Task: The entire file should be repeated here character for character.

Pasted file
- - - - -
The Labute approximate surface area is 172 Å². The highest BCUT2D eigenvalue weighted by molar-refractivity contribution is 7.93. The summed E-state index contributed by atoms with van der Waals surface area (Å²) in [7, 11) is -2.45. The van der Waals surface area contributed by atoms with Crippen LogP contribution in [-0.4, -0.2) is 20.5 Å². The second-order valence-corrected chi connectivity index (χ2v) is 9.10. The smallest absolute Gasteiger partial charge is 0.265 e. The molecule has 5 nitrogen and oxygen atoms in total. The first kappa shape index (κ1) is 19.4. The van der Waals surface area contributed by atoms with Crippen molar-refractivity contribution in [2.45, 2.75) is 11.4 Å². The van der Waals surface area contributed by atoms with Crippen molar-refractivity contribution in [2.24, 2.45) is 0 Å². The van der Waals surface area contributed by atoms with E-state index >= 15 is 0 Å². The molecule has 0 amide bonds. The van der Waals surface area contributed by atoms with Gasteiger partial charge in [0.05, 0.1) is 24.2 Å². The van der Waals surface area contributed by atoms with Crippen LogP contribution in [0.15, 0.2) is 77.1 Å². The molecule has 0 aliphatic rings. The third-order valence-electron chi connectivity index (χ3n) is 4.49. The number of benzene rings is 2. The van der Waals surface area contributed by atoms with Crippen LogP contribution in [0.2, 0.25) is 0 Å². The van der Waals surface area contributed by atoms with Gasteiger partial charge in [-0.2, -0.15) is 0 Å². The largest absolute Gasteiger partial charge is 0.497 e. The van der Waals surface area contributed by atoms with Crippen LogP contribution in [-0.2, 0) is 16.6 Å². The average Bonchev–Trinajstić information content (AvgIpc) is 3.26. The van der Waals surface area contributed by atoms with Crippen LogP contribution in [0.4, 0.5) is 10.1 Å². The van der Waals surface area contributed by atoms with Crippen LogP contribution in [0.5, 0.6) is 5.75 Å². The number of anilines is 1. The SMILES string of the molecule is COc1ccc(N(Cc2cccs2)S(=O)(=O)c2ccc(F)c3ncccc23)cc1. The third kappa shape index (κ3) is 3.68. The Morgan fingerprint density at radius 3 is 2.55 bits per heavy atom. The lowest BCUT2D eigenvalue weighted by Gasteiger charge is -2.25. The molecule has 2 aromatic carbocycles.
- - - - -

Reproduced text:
The Labute approximate surface area is 172 Å². The highest BCUT2D eigenvalue weighted by molar-refractivity contribution is 7.93. The summed E-state index contributed by atoms with van der Waals surface area (Å²) in [7, 11) is -2.45. The van der Waals surface area contributed by atoms with Crippen LogP contribution in [-0.4, -0.2) is 20.5 Å². The second-order valence-corrected chi connectivity index (χ2v) is 9.10. The smallest absolute Gasteiger partial charge is 0.265 e. The molecule has 5 nitrogen and oxygen atoms in total. The first kappa shape index (κ1) is 19.4. The van der Waals surface area contributed by atoms with Crippen molar-refractivity contribution in [2.45, 2.75) is 11.4 Å². The van der Waals surface area contributed by atoms with Crippen molar-refractivity contribution in [2.24, 2.45) is 0 Å². The van der Waals surface area contributed by atoms with E-state index >= 15 is 0 Å². The molecule has 0 amide bonds. The van der Waals surface area contributed by atoms with Gasteiger partial charge in [0.05, 0.1) is 24.2 Å². The van der Waals surface area contributed by atoms with Crippen LogP contribution in [0.15, 0.2) is 77.1 Å². The molecule has 0 aliphatic rings. The third-order valence-electron chi connectivity index (χ3n) is 4.49. The number of benzene rings is 2. The van der Waals surface area contributed by atoms with Crippen LogP contribution in [0.2, 0.25) is 0 Å². The van der Waals surface area contributed by atoms with Gasteiger partial charge in [-0.2, -0.15) is 0 Å². The largest absolute Gasteiger partial charge is 0.497 e. The van der Waals surface area contributed by atoms with Crippen LogP contribution in [-0.2, 0) is 16.6 Å². The average Bonchev–Trinajstić information content (AvgIpc) is 3.26. The van der Waals surface area contributed by atoms with Crippen LogP contribution in [0.4, 0.5) is 10.1 Å². The van der Waals surface area contributed by atoms with Crippen LogP contribution in [0.5, 0.6) is 5.75 Å². The number of anilines is 1. The SMILES string of the molecule is COc1ccc(N(Cc2cccs2)S(=O)(=O)c2ccc(F)c3ncccc23)cc1. The third kappa shape index (κ3) is 3.68. The Morgan fingerprint density at radius 3 is 2.55 bits per heavy atom. The lowest BCUT2D eigenvalue weighted by Gasteiger charge is -2.25. The molecule has 2 aromatic carbocycles.